By: Sonia Torrico

If you turn on the TV, pick up the newspaper, or check out your Facebook feed, it seems there is little talk of anything besides the government shutdown.  In Washington, DC, there are countless food and drink specials for furloughed federal employees and even free yoga.  The mood in the nation’s capital seems to fall somewhere between snowmageddon and mild amusement at Congress’ apparent ineptitude.  For those that are focused on the more serious aspects of the federal government shutdown, the conversation seems to center on whether the GOP, led by Representative Ted Cruz (R-TX), will abandon their attack on the Affordable Care Act (ACA) and let the government get back to work.  From Jon Stewart to CBS News polls, the focus of the shutdown seems to be on the GOP’s disapproval of, and vehement opposition to, the ACA.  The importance of the ACA is undisputed; however, the larger issue up for consideration is whether the GOP will raise the nation’s debt ceiling by the upcoming October 17, 2013 deadline.

Many news outlets have been comparing the current government shutdown to the last government shutdown in 1995.  However, a major difference between the two is the weaker state of the current economy.  One factor contributing to the current weak economy is that there was a serious debt ceiling debate just 2 years ago.  In 2011, the GOP refused to increase the debt ceiling without some serious concessions on spending by the Democratic Party and threatened to allow the nation to go into default.  The debt ceiling debate in 2011 resulted in the United States’ credit rating being downgraded from AAA to AA+.  This caused a dip in the recovering economy that had ripple effects on the world economy, even without the United States defaulting.  Despite some opinions that the United States’ credit rating would not suffer if the nation defaulted, the effects would still have international consequences on the markets and the nation’s position as a world leader.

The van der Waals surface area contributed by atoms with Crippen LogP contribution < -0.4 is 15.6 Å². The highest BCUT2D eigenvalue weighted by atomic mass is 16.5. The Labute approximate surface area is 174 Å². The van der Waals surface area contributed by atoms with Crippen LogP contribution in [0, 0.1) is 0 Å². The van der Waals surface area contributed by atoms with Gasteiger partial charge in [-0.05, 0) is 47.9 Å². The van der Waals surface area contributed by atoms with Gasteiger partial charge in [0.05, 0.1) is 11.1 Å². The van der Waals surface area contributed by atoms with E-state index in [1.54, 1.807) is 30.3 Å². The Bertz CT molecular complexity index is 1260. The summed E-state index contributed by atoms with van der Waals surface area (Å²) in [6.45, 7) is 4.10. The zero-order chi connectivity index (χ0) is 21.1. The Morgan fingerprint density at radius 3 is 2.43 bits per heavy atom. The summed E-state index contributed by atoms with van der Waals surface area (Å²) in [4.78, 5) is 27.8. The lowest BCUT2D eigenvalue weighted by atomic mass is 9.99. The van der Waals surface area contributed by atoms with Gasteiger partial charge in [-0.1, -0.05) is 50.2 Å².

Going into default would have global ramifications because the United States’ debt is currently US$17 trillion.  If the nation defaults on this debt, which would be the first time in history, the effects would be significant, immediate, and felt nationwide.  In a Washington Post op-ed, Frank Keating, President and CEO of the American Bankers Association and former Republican Governor of Oklahoma, calculated that the debt ceiling debate in 2011 cost taxpayers around US$20 billion.  This cost was based on investors demanding greater assurances on US Treasury bonds as a result of the potential default.  Similarly, the effects of the current debt ceiling debate, though overshadowed by the ACA and the federal government shutdown, are having no less of an impact.  Moreover, the debt ceiling debate once again jeopardizes the United States’ credibility in the world markets as being a country that can be relied on to meet its obligations.  The Treasury Department warned that a “prolonged debate over the debt ceiling would harm the economy by depressing business and consumer confidence, increasing stock market volatility, erasing household wealth, and increasing interest rates on mortgage and corporate loans.”  This could undo much of the hard work businesses, local legislators, and hardworking Americans have expended in improving the economy since the 2008 financial crisis.  It would also mean drastic cuts in federal spending and a delay in the issuance of Social Security Checks.  In short, a default would have dramatic effects on many Americans who depend on the government being able to meet its global and local obligations.

The GOP is currently supporting the passage of a one-year debt ceiling increase that would be strictly tied to a number of GOP conditions.  This is the same sort of tactic the GOP is currently using with the ACA; holding the country hostage by forcing a federal government shutdown in order to get what it wants.  In an eloquent response to the GOP’s tactics, Senator Elizabeth Warren (D-MA) stated that “in a democracy hostage tactics are a last resort for those who cannot win their fights . . . a last gasp for those who cannot cope for the realities of our democracy.”  This writer hopes that more American people see the reality of both the causes and effects of the current federal government shutdown and urge their representatives to turn away from these tactics to focus on what will continue to help the economic recovery; a reasonable raise in the debt limit ceiling that will not put the nation in this same precarious debate in one or two years’ time.